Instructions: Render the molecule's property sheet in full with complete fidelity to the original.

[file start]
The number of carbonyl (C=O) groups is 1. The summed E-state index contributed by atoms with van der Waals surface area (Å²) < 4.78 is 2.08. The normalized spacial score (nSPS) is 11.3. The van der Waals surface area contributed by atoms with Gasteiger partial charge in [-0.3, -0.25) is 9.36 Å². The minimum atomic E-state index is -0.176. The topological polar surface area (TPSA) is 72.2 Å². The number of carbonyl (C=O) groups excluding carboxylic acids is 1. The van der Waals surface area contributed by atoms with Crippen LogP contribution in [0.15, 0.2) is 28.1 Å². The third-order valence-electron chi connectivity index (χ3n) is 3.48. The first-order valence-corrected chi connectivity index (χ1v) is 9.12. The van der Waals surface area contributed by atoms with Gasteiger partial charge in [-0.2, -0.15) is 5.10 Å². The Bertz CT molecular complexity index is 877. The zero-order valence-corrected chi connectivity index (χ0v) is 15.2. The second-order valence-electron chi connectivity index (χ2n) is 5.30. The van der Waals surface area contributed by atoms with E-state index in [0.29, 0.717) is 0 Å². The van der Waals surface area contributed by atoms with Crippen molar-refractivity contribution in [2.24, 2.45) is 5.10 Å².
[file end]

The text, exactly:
The number of carbonyl (C=O) groups is 1. The summed E-state index contributed by atoms with van der Waals surface area (Å²) < 4.78 is 2.08. The normalized spacial score (nSPS) is 11.3. The van der Waals surface area contributed by atoms with Gasteiger partial charge in [-0.3, -0.25) is 9.36 Å². The minimum atomic E-state index is -0.176. The topological polar surface area (TPSA) is 72.2 Å². The number of carbonyl (C=O) groups excluding carboxylic acids is 1. The van der Waals surface area contributed by atoms with Crippen LogP contribution in [0.15, 0.2) is 28.1 Å². The third-order valence-electron chi connectivity index (χ3n) is 3.48. The first-order valence-corrected chi connectivity index (χ1v) is 9.12. The van der Waals surface area contributed by atoms with Gasteiger partial charge in [-0.2, -0.15) is 5.10 Å². The Bertz CT molecular complexity index is 877. The zero-order valence-corrected chi connectivity index (χ0v) is 15.2. The second-order valence-electron chi connectivity index (χ2n) is 5.30. The van der Waals surface area contributed by atoms with E-state index in [0.29, 0.717) is 0 Å². The van der Waals surface area contributed by atoms with Crippen molar-refractivity contribution in [2.24, 2.45) is 5.10 Å².